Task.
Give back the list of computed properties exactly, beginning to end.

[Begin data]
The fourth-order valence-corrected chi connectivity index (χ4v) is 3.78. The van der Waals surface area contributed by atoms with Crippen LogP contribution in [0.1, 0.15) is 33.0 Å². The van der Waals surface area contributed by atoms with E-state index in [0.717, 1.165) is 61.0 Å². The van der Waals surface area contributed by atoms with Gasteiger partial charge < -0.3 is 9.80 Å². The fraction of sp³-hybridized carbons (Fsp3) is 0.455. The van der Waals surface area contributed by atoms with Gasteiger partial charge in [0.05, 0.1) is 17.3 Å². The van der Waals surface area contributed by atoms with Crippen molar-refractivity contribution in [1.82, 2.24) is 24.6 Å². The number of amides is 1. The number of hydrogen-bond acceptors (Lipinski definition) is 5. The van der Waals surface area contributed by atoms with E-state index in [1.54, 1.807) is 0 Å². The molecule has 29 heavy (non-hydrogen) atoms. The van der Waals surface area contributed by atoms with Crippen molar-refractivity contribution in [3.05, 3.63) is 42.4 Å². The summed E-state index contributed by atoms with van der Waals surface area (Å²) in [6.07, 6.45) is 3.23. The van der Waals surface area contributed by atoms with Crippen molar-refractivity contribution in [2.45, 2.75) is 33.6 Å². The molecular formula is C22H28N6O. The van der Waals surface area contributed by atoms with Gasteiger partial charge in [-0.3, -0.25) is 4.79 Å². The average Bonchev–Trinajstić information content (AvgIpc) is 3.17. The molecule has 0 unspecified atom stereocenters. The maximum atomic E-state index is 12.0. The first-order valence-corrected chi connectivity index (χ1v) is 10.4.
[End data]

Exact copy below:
The fourth-order valence-corrected chi connectivity index (χ4v) is 3.78. The van der Waals surface area contributed by atoms with Crippen LogP contribution in [0.1, 0.15) is 33.0 Å². The van der Waals surface area contributed by atoms with E-state index in [0.717, 1.165) is 61.0 Å². The van der Waals surface area contributed by atoms with Gasteiger partial charge < -0.3 is 9.80 Å². The fraction of sp³-hybridized carbons (Fsp3) is 0.455. The van der Waals surface area contributed by atoms with Gasteiger partial charge in [0.05, 0.1) is 17.3 Å². The van der Waals surface area contributed by atoms with Crippen molar-refractivity contribution in [1.82, 2.24) is 24.6 Å². The number of amides is 1. The number of hydrogen-bond acceptors (Lipinski definition) is 5. The van der Waals surface area contributed by atoms with E-state index in [1.54, 1.807) is 0 Å². The molecule has 29 heavy (non-hydrogen) atoms. The van der Waals surface area contributed by atoms with Crippen molar-refractivity contribution in [3.05, 3.63) is 42.4 Å². The summed E-state index contributed by atoms with van der Waals surface area (Å²) in [6.07, 6.45) is 3.23. The van der Waals surface area contributed by atoms with Crippen molar-refractivity contribution in [2.45, 2.75) is 33.6 Å². The molecular formula is C22H28N6O. The van der Waals surface area contributed by atoms with Gasteiger partial charge in [-0.3, -0.25) is 4.79 Å². The average Bonchev–Trinajstić information content (AvgIpc) is 3.17. The molecule has 0 unspecified atom stereocenters. The maximum atomic E-state index is 12.0. The first-order valence-corrected chi connectivity index (χ1v) is 10.4.